The first time I went to therapy for my eating disorder, the therapist of course, asked about my life.
I told him about my childhood and remember saying something like, I don't know how anyone could come of that un-scarred but I did. I don't really feel like it still affects me, I really feel fine about it all. I'm over it. Because that's what I truly thought. Besides, I was there to have him make me stop bingeing so I could have abs, not to talk about my childhood. And then I'd proceed to bawl and beg him to tell me why I always made such self-destructive choices, why I couldn't stop punishing myself with food, struggled to connect with people, felt worthless, spent my life chasing acceptance through reaching that "perfect weight" and why I lived with so much anxiety/fear/depression/anger. I'd beg him for answers. He never gave me any.
What he did tell me was that I needed to stop dieting and I was NOT ready to hear that back then.
But he was right. I stopped going to him after a year or so without ever really getting anywhere in terms of recovery but I didn't stop working on recovery on my own.
When I finally realized he was right, and I stopped dieting, everything slowly started to change.
To be clear, there were three very different, very distinct "diet" phases in my life.
When I was struggling with being over weight and trying every fad I could get my hands on that promised "quick and easy". Fyi, this was the least productive phase by a million miles.
When I quit that because I finally realized it wasn't working and I just restricted calories. The weight finally came off but I still wasn't happy.
When I was trying to follow someone else's meal plan while parroting the fitness industry's message of, "It's not a diet, it's a lifestyle. I'm not dieting, I'm eating for my goals." I was still, in fact, dieting. Meal plans for the purposes of weight loss or altering body composition are diets - they just have a superiority complex and like to tell everyone they aren't.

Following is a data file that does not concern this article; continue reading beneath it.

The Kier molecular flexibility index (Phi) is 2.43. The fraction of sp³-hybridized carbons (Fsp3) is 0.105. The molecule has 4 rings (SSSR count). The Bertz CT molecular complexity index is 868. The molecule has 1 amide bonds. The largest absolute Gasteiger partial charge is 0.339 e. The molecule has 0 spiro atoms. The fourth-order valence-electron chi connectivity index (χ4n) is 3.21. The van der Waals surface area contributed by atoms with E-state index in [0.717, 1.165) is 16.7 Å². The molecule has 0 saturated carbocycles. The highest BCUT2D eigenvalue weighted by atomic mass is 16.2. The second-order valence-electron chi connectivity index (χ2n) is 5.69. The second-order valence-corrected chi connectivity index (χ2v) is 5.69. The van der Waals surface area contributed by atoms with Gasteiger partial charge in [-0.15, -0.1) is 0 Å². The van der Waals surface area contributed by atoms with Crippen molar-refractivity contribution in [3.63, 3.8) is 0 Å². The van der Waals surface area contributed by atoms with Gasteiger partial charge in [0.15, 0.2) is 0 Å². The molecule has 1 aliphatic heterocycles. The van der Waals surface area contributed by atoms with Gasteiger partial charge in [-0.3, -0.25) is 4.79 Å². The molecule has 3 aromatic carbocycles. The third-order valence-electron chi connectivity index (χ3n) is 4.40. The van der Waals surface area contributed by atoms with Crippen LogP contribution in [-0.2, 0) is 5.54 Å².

When I finally realized that none of those things were making me happy, I stopped & I got quiet. I stopped being terrified to be alone in my own head and I started listening to ...well, me.
I gave myself permission to eat whatever I wanted because I realized that I could learn a ton about myself if I stopped judging myself for being "bad" and eating "bad" things and just started figuring out WHY I was making those choices.
I learned that I didn't value myself and was purposely punishing myself with food. It took time, but I was even able to identify many of the exact moments in my life that created the stories I'd been holding on to about why I was worthless. That information was priceless.
As children we're just trying to make sense of the world around us and process information we're presented each day. Our child brains often make pretty ridiculous assumptions (from even the most seemingly innocuous things) that impact how we feel about ourselves and how we feel about ourselves impacts every single aspect of our lives. BUT, identifying the roots of those stories, changed everything because adult me was then able to look at them with a critical eye and realize, they were in fact, ridiculous.
How many times have you been at the bottom of a whole bag of potato chips or at the other end of an entire pan of brownies and been so disgusted with yourself while wondering, "whyyyyy do I keep doing this?!?!"
Part of that happens out of habit, the way our brains end up wiring themselves to respond after years of dieting but it almost always goes even deeper than just that.
I thought I knew my deeper why. I told myself was an emotional eater, I was a sugar addict and had no willpower, but it went so very much deeper than that -- it always goes so very much deeper than we think.
You see, the relationship we have with food and our bodies is a direct reflection of the relationship we have with ourselves. To change it, you have to understand it, understanding it requires learning about it and that requires getting quiet and going inwards.